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Forrest review says TAFE funding and courses should be decided by employers

TDA Newsletter    |    4 August 2014

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“Misguided”, says TDA

TAFE Directors Australia has labelled proposals to bypass TAFE and universities with TAFE divisions under the Forrest Review of Indigenous Training and Employment as “missing the mark” and likely to result in hundreds of millions of dollars in duplication.  It also goes way beyond its remit in proposing to remake the entire VET system.

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Martin Riordan, CEO of TDA, said while the approach by Mr Forrest was commendable to improve the capacity for indigenous communities to enter employment, it ignored the demand-led industry system of VET training being implemented by the states and territories.

In its report, Creating Parity, the Forrest Review recommends that all publicly funded vocational education and training be delivered via an employer-provided voucher and be linked to a guaranteed job. The report says:

The vocational education and training (VET) system, including TAFE, is currently moving towards employer-directed job-specific training like VTECs, but the progress is slow and sporadic. Training for training’s sake has led to first Australians accumulating Certificate I and II qualifications that are not valued by employers and rarely translate into a job.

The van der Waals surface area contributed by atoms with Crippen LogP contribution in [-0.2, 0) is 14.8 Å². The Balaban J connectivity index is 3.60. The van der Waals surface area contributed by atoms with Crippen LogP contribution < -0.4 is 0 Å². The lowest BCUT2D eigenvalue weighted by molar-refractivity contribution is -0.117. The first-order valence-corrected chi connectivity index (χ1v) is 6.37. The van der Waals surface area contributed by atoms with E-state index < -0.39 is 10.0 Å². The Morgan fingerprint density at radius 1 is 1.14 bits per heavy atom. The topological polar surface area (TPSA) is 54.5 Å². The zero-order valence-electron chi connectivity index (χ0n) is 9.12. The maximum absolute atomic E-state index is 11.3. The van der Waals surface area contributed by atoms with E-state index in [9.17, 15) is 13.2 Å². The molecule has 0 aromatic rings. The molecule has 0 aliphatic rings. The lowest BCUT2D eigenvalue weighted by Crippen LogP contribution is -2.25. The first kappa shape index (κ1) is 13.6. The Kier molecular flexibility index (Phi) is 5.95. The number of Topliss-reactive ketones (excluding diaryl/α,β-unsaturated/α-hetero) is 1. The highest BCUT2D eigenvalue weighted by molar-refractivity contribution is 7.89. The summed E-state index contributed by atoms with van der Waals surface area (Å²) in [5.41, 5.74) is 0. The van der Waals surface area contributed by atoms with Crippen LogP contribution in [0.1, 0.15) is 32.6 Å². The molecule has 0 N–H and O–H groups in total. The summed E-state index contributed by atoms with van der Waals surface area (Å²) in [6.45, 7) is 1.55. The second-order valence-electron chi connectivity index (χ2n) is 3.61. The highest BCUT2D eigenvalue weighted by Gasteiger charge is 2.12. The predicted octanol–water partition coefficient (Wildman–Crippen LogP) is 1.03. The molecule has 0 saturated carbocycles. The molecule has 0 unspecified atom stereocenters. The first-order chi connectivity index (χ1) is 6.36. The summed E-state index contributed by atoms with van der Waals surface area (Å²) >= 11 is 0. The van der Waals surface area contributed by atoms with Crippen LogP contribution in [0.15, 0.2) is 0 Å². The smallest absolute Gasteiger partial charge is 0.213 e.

Employer training vouchers “would only fund training that is designed by, and meets the needs of, employers” and would be required for all qualifications and skill sets.

“Certificates I and II would require a guaranteed job written into the voucher and it would only be redeemable on completion of 26-week outcomes.”

“With Certificate III and above, courses would be designed by employers (not trainers) and participants would be assessed at significant milestones for successful completion before the voucher could be cashed,” the report says.

Riordan said:

The Howard government attempted to bypass the existing training and TAFE network, and spent $700 million to create 23 Australian Technical Colleges, which proved to be a failed model – most ATCs required subcontract support by TAFEs even to operate.

The Forrest plan may satisfy – even reimburse – many mining and resource companies seeking enterprise training, yet in reality there is nothing to stop those companies starting their own training operation.

Group Training Australia also expressed doubts over the viability of the VET recommendations of the Forrest Review.

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